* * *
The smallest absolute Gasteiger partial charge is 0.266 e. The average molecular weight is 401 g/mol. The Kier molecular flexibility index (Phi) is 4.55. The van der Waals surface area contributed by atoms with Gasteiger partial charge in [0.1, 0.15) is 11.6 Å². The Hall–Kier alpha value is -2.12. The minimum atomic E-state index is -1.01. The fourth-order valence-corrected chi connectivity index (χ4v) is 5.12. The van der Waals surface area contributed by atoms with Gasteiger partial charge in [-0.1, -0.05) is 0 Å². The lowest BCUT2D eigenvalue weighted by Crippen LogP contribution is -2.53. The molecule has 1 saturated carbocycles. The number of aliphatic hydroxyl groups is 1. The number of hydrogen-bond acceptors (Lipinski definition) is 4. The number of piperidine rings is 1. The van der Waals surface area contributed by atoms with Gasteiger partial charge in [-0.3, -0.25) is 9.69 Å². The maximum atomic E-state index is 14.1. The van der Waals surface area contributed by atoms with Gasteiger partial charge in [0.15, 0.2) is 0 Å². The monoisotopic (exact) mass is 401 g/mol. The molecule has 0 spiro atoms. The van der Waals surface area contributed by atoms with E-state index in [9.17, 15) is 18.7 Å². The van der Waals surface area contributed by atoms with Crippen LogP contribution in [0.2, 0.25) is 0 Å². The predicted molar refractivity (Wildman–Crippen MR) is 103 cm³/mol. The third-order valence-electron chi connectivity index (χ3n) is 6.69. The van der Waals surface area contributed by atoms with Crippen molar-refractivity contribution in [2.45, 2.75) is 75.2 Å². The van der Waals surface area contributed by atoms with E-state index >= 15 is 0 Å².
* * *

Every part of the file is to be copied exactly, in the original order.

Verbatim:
The smallest absolute Gasteiger partial charge is 0.266 e. The average molecular weight is 401 g/mol. The Kier molecular flexibility index (Phi) is 4.55. The van der Waals surface area contributed by atoms with Gasteiger partial charge in [0.1, 0.15) is 11.6 Å². The Hall–Kier alpha value is -2.12. The minimum atomic E-state index is -1.01. The fourth-order valence-corrected chi connectivity index (χ4v) is 5.12. The van der Waals surface area contributed by atoms with Gasteiger partial charge in [-0.1, -0.05) is 0 Å². The lowest BCUT2D eigenvalue weighted by Crippen LogP contribution is -2.53. The molecule has 1 saturated carbocycles. The number of aliphatic hydroxyl groups is 1. The number of hydrogen-bond acceptors (Lipinski definition) is 4. The number of piperidine rings is 1. The van der Waals surface area contributed by atoms with Gasteiger partial charge in [-0.3, -0.25) is 9.69 Å². The maximum atomic E-state index is 14.1. The van der Waals surface area contributed by atoms with Gasteiger partial charge in [0.15, 0.2) is 0 Å². The monoisotopic (exact) mass is 401 g/mol. The molecule has 0 spiro atoms. The van der Waals surface area contributed by atoms with E-state index in [9.17, 15) is 18.7 Å². The van der Waals surface area contributed by atoms with Crippen LogP contribution in [0.2, 0.25) is 0 Å². The predicted molar refractivity (Wildman–Crippen MR) is 103 cm³/mol. The third-order valence-electron chi connectivity index (χ3n) is 6.69. The van der Waals surface area contributed by atoms with Crippen molar-refractivity contribution in [2.45, 2.75) is 75.2 Å². The van der Waals surface area contributed by atoms with E-state index >= 15 is 0 Å².